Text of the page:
We witnessed the spacey and sultry three-piece Khruangbin in Camden’s Roundhouse for their biggest UK headline show to date.
From late-night psych jams in a barn in the small town of Burton, Texas, to universally-acclaimed records and worldwide headline tours, Khruangbin have across their jet-setting journey collected and cultivated a rich mix of followers, though many of them still stumble when it comes to pronouncing their name. The trio’s appellation translates to ‘aeroplane’ (well, technically ‘engine fly’) in Thai, a nod to their keen interest in the country’s vast well of 60s funk and their interest in world music cultures in general.
Largely instrumental with occasional spacey, sassy and even sultry vocals, their sound winningly captures head-nodding funk with a delicate ease with enough weight and character to avoid drifting away into the kind of background sound that much music of that ilk can fall victim to. Arguably crucial to their sound is the analogue and roomy production of their 2015 debut full-length The Universe Smiles Upon You and its 2018 follow-up Con Todo El Mundo, which elegantly scapes the crisp drums of Donald Jonson, the rhythmically punchy bass from Laura Lee and the stoned shreds of Mark Speer.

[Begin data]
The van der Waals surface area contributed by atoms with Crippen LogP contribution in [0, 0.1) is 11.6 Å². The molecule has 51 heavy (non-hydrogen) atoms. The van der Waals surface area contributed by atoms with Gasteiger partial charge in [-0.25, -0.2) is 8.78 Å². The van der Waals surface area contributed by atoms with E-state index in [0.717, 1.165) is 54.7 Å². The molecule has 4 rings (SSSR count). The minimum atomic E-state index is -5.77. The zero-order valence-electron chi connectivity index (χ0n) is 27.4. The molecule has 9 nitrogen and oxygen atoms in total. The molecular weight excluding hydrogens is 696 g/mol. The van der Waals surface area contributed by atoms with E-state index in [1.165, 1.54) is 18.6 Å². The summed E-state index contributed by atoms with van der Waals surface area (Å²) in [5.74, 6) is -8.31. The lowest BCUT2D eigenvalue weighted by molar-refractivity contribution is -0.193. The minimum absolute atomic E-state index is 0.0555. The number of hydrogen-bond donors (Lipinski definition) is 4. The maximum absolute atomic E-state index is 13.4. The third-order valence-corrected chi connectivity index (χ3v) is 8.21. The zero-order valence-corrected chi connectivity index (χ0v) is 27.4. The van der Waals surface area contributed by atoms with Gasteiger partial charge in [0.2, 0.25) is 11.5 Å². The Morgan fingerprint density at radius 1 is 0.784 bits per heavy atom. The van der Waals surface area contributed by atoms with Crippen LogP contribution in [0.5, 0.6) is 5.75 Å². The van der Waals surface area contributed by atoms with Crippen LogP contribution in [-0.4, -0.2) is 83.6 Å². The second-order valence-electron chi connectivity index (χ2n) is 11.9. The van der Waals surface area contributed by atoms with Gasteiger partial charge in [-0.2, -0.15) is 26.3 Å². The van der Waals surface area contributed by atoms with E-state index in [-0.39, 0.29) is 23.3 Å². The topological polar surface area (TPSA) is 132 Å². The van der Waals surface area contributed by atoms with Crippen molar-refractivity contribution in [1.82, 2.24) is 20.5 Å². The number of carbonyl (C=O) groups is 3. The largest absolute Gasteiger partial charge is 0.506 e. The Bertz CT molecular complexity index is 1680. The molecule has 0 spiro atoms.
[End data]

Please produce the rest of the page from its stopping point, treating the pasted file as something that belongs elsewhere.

Unfortunately it’s a sound that, initially at least, struggled to translate inside the boomy dome of Camden’s Roundhouse for their sell-out London show last Wednesday. It is noticeable immediately as they begin on the James Brown-esque funk of b-side ‘Bin Bin’, and more so after on ‘The Infamous Bill’, the drums sounding annoyingly flat, like being played on a Fishers Price kit and providing none of the clout to Jonson’s breakbeat style. It’s less of a nuisance in the quieter, spacier moments, as on the lush ‘Friday Morning’, which is so charming any pedantic frustrations from a critic can be thankfully be forgotten.
Given that ‘Friday Morning’ sounds like a slowed-down, therapeutic version of The Isley Brother’s ‘Footsteps In The Dark’ (and consequently Ice Cube’s “It Was a Good Day”), it’s a delight to hear the band play the instrumental later on in the evening as they blend it into a medley with the likes of Warren G’s ‘Regulate’, Kool & The Gang’s ‘Madness’ and Snoop Dogg’s ‘Nuthin’ but a ‘G’ Thang’. A headline set-filler maybe, but it’s fun and reveals some of the rhythmic influence beyond Speer’s characteristically wobbly Thai guitar sounds. His musicianship is astounding though, seemingly playing two riffs at once, as in ‘Maria También’ and closing ‘People Everywhere (Still Alive)’.
The most touching moments are the quietest, though. For the encore a piano is revealed, upon which after entering the stage alone Jonson plays the chords of ‘White Gloves’ as a single beam of white light drowns him in silhouette. Its shimmering lullaby effect is increased as Lee and Speer quietly join and drift dreamily into the gospel-like ‘Como Te Quiero’. Ironically it’s a song that was inspired by Lee whilst living in London, a conversation in her own head as a result of passing-by Londoners unwilling to engage in conversation. Though it may have taken some time, this time – their biggest UK headline show – London was certainly listening.
Photo: Kevin Cole